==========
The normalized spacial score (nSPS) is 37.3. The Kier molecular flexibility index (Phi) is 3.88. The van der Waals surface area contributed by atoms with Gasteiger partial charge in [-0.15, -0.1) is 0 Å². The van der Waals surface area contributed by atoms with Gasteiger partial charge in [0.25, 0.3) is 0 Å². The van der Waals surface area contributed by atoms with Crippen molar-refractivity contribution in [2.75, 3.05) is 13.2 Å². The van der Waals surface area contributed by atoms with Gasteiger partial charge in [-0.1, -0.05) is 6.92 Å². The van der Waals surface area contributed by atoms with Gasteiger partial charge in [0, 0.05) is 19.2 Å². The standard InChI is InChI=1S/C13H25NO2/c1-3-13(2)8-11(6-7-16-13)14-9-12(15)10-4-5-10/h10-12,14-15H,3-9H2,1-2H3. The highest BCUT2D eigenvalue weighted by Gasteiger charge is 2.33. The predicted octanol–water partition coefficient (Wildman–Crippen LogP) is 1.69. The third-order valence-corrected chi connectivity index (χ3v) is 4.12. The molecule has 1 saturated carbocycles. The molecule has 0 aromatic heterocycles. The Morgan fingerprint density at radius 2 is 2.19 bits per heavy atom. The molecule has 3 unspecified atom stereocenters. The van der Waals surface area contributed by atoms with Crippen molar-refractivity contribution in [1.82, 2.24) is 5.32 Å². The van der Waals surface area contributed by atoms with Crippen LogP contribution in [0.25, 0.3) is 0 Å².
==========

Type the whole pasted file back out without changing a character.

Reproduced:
The normalized spacial score (nSPS) is 37.3. The Kier molecular flexibility index (Phi) is 3.88. The van der Waals surface area contributed by atoms with Gasteiger partial charge in [-0.15, -0.1) is 0 Å². The van der Waals surface area contributed by atoms with Gasteiger partial charge in [0.25, 0.3) is 0 Å². The van der Waals surface area contributed by atoms with Crippen molar-refractivity contribution in [2.75, 3.05) is 13.2 Å². The van der Waals surface area contributed by atoms with Gasteiger partial charge in [-0.1, -0.05) is 6.92 Å². The van der Waals surface area contributed by atoms with Gasteiger partial charge in [0, 0.05) is 19.2 Å². The standard InChI is InChI=1S/C13H25NO2/c1-3-13(2)8-11(6-7-16-13)14-9-12(15)10-4-5-10/h10-12,14-15H,3-9H2,1-2H3. The highest BCUT2D eigenvalue weighted by Gasteiger charge is 2.33. The predicted octanol–water partition coefficient (Wildman–Crippen LogP) is 1.69. The third-order valence-corrected chi connectivity index (χ3v) is 4.12. The molecule has 1 saturated carbocycles. The molecule has 0 aromatic heterocycles. The Morgan fingerprint density at radius 2 is 2.19 bits per heavy atom. The molecule has 3 unspecified atom stereocenters. The van der Waals surface area contributed by atoms with Crippen molar-refractivity contribution in [1.82, 2.24) is 5.32 Å². The van der Waals surface area contributed by atoms with Crippen LogP contribution in [0.25, 0.3) is 0 Å².